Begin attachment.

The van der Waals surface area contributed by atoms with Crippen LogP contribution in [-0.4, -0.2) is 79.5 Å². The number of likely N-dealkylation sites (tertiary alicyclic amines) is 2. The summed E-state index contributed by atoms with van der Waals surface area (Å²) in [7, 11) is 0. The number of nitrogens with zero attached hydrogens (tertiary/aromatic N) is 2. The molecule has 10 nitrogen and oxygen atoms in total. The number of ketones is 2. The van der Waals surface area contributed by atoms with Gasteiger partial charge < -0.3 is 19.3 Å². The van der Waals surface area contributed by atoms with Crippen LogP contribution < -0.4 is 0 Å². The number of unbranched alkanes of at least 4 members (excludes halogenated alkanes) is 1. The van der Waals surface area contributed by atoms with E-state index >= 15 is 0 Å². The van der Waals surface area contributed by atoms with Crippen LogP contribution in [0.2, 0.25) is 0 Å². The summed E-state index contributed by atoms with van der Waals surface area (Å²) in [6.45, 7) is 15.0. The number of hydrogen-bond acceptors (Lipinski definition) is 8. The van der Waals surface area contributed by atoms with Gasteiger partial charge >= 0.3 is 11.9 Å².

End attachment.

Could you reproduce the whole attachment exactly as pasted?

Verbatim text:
The van der Waals surface area contributed by atoms with Crippen LogP contribution in [-0.4, -0.2) is 79.5 Å². The number of likely N-dealkylation sites (tertiary alicyclic amines) is 2. The summed E-state index contributed by atoms with van der Waals surface area (Å²) in [7, 11) is 0. The number of nitrogens with zero attached hydrogens (tertiary/aromatic N) is 2. The molecule has 10 nitrogen and oxygen atoms in total. The number of ketones is 2. The van der Waals surface area contributed by atoms with Gasteiger partial charge < -0.3 is 19.3 Å². The van der Waals surface area contributed by atoms with Crippen LogP contribution < -0.4 is 0 Å². The number of unbranched alkanes of at least 4 members (excludes halogenated alkanes) is 1. The van der Waals surface area contributed by atoms with E-state index >= 15 is 0 Å². The van der Waals surface area contributed by atoms with Crippen LogP contribution in [0.2, 0.25) is 0 Å². The summed E-state index contributed by atoms with van der Waals surface area (Å²) in [6.45, 7) is 15.0. The number of hydrogen-bond acceptors (Lipinski definition) is 8. The van der Waals surface area contributed by atoms with Gasteiger partial charge >= 0.3 is 11.9 Å².